17 Your eyes will see a king in his beauty; they will see a far away land. 18 Your heart will deliberate on an awesome thought: “Where is that Scribe? Where is that one who weighed this out? Where that one who counted these towers?” 19 You will not see a rude people, a people whose language is too hard to speak and listen to, whose blabbering tongue cannot be mastered. 20 Look at Zion, the city of our appointed feasts! Your eyes will see Jerusalem, an undisturbed settlement, a tent that is not loaded for transport. No one will ever pull out its tent pegs, and none of its ropes will be torn in two. 21 Instead, there Yahveh will be mighty for us, a place of rivers, streams many hand widths wide; yet a galley ship with an oar cannot go in it, and a mighty ship cannot pass through it. 22 Because of Yahveh our judge; Yahveh our lawgiver. Yahveh our king; he will save us. 23 Your riggings hang slack; they do not hold the base of their mast firm, they do not spread out a sail. Then an abundant prey of spoil will be divided; a lame one will take plunder. 24 And no inhabitant will say, “I am sick”; the people who live in it, their iniquity will be taken away.
a forgiven city
Isaiah describes the joy of the inhabitants of Jerusalem upon discovering that the Assyrian threat has been miraculously stopped by God. Donald Flemming describes this section:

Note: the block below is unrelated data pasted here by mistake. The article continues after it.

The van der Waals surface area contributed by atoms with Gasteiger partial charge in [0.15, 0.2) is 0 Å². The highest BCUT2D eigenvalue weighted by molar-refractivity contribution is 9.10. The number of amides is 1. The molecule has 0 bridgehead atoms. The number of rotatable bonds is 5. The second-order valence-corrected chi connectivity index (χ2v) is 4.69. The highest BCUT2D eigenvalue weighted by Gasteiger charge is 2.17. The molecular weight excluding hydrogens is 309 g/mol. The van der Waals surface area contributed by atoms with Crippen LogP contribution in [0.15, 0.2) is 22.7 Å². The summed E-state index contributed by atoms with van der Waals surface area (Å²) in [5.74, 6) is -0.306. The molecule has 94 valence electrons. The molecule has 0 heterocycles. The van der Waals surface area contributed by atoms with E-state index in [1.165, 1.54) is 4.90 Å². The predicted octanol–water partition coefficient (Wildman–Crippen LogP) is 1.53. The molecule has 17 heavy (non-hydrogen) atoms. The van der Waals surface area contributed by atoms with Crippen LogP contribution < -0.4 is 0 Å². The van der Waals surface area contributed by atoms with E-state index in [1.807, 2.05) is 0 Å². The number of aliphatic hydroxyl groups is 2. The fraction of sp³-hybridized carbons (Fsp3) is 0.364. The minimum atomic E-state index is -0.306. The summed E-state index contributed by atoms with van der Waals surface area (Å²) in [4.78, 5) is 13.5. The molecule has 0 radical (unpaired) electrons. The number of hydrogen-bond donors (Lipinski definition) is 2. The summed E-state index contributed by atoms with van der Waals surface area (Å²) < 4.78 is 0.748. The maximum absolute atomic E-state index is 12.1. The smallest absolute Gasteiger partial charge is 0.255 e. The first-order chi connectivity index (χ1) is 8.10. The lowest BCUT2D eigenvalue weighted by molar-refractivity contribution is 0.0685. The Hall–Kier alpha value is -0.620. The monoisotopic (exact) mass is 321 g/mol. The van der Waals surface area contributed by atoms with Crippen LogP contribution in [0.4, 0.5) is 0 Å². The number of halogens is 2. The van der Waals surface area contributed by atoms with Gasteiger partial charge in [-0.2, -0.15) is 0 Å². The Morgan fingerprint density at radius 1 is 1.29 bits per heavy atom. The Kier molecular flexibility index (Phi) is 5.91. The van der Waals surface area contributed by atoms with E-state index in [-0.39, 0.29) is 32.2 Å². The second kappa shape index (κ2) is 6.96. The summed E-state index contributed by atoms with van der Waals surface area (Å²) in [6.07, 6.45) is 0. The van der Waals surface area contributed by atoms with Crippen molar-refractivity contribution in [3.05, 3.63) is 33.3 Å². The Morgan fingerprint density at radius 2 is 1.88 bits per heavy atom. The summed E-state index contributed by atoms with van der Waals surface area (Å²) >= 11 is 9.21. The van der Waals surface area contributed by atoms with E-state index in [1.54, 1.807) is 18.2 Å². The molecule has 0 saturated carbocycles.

“With the besieging armies gone, the people will look out on the open fields again. They will cheer their king as he appears before them in his royal robes (17). No longer will they hear the foreign language of the Assyrian generals who took the Judeans’ money and then betrayed them (18-19). People will flock to Jerusalem for the feasts and festivals as in former days (20). Jerusalem will be safe, like a city on the edge of a broad river where no enemy warships approach and therefore no one needs to prepare any ships for battle. The city, by God’s forgiving mercy, will be a place of good health and ample provision (21-24).”
Such is the picture our hearts need to meditate on today: a portrait of a city on the brink of destruction, rescued by the grace of Almighty God. Can you imagine that awesome sight? I’m not asking you to imagine some distant cloud in heaven. I want you to see a city, redeemed and restored to its intended perfection. Trust the LORD to do this for your city, your town. Believe that he is mighty enough to bring about restoration, health and wholeness. Now, go out and be an instrument he can use to do just that. You, be a judge, lawgiver or leader that the LORD can use to restore his rule.
Jesus is returning to set up his eternal rule on this planet. There is no doubt about that. The question for you and me is whether we will allow him to use us to begin restoring the fallen cities today.
LORD, we imagine an awesome thing – a forgiven city. Make us instruments of your divine restoration.
 Flemming, Donald C. “Commentary on Isaiah 33:1”. “Bridgeway Bible Commentary”. http://www.studylight.org/commentaries/bbc/view.cgi?bk=22&ch=33. 2005.